Today we’re hoping to entice you into some of the most unique, mysterious destinations known – or unknown to earth.
The natural pools created by the carbonate travertines are spectacular during sunset. (iStock Photo)
- Pamukkale, Turkey;
Making the top of our list, this remarkable UNESCO World Heritage Site in southwest Turkey is known for its picturesque natural springs water springs that cascade down the white travertine terraces and form stunning thermal pools, ideal for a luxurious soak. Visit The Cotton Palace, called Pamukkale, filled with ancient ruins of the city of Hierapolis that dates back to 2,000 B.C.
- The Tianzi mountains, China;
In the northwest of Hunan Province in China, staggering limestone pinnacles covered in lush greenery and shrouded in clouds of mist attract a tourist seeking a more secluded, naturally beautiful destination. Beautiful cable cars can take you to nearby villages where you can explore the local communities and take hikes unlike anywhere else. Find yourself on trails to take in the breathtaking views of the natural formations that inspired the mountainous terrain, Tianzi, that provides as the living inspiration the setting for James Cameron’s blockbuster movie Avatar.
- The Bermuda Triangle, North Atlantic;
Shrouded in myth and mystery, the infamous 500,000 square mile stretch in the Atlantic, dubbed the Devil’s Triangle, includes the area between Bermuda, Florida and Puerto Rico. The US Coastguard will dispute the existence of this place, but many theories and stories exist about unusual magnetic readings and ships, planes, and people who have disappeared here without a trace. Fortunately it is not considered to be dangerous now, and you can tour St. George, Bermuda and the surrounding vivacious towns.
- The Catacombs, Paris, France;
World famous French tombs called catacombs create a network of old quarry tunnels underneath the streets of Paris. This is the final resting place of around six million Parisians, most who date to the French Revolution. Most are anonymous, as the skulls and bones were taken from the city’s overcrowded graveyards during the eighteenth and nineteenth centuries. Authorities have arranged the bones into macabre displays that the curious from near and far can visit for an experience like nowhere else.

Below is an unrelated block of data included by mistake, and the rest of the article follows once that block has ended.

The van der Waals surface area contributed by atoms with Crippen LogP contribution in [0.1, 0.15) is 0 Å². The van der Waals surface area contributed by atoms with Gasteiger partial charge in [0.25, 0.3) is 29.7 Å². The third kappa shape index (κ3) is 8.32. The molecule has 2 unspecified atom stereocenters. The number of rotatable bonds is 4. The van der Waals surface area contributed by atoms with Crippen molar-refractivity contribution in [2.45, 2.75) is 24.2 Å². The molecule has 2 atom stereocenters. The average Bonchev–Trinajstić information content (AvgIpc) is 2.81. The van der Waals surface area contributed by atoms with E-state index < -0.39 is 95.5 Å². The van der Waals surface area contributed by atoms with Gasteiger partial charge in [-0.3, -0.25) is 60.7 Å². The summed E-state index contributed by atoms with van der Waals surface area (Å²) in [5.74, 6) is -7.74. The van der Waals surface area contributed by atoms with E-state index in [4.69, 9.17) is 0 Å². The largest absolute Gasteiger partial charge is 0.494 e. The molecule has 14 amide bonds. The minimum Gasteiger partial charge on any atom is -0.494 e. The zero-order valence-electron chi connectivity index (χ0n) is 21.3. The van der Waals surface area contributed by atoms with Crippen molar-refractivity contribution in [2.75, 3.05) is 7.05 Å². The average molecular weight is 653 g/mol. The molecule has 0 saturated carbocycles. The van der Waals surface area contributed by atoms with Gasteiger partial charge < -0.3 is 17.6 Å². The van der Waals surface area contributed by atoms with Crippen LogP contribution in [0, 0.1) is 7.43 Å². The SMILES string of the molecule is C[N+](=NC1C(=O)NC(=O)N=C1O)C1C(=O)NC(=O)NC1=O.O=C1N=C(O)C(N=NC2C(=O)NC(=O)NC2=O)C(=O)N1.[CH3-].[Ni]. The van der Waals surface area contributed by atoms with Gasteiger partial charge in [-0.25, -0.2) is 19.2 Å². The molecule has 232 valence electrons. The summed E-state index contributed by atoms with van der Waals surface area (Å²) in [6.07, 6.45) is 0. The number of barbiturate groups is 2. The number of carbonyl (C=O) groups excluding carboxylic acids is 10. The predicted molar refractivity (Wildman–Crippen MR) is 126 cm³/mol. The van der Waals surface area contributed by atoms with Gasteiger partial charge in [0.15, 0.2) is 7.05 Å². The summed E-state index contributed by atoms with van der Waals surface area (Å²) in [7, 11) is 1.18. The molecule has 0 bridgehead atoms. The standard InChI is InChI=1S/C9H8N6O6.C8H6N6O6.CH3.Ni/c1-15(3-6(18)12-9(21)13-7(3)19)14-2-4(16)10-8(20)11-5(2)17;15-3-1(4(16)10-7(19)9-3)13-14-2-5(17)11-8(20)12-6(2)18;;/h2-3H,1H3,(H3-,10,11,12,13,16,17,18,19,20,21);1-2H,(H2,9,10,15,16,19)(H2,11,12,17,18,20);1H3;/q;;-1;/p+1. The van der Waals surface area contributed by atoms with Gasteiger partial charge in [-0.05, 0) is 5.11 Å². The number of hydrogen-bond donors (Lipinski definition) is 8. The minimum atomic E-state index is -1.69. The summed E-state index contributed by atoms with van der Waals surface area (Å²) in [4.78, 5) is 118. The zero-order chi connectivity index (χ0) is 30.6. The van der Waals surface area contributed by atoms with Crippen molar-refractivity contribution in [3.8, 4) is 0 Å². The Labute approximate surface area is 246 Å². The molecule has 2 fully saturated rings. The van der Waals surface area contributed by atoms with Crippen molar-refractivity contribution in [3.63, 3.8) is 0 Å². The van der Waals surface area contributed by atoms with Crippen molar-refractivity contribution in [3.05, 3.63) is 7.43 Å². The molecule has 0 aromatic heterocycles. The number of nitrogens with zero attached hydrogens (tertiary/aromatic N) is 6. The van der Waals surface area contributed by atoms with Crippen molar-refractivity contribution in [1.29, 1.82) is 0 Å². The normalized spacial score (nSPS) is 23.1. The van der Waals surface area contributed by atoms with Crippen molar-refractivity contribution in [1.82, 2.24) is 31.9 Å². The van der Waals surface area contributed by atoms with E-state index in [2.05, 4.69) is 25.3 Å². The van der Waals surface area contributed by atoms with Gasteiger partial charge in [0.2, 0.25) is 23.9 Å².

- Cat Island, Japan;
Only a short ferry ride from Japan’s Eastern coast, Tashirojima Island has a population of only 100 humans who dedicate their lives to caring for the island’s majority residents, cats. Originally the island’s inhibitors were encouraged to come as a defense to the island’s mice problem, as they were once known for producing silk. Local fishermen regarded the cats as a sign of good fortune, and eventually built a cat shrine, along with newly built cat shaped cabins for tourists to come and experience the island.
Let us help you get there. As always, we at All Business Class are here to answer all of your international travel questions, online or over the phone.
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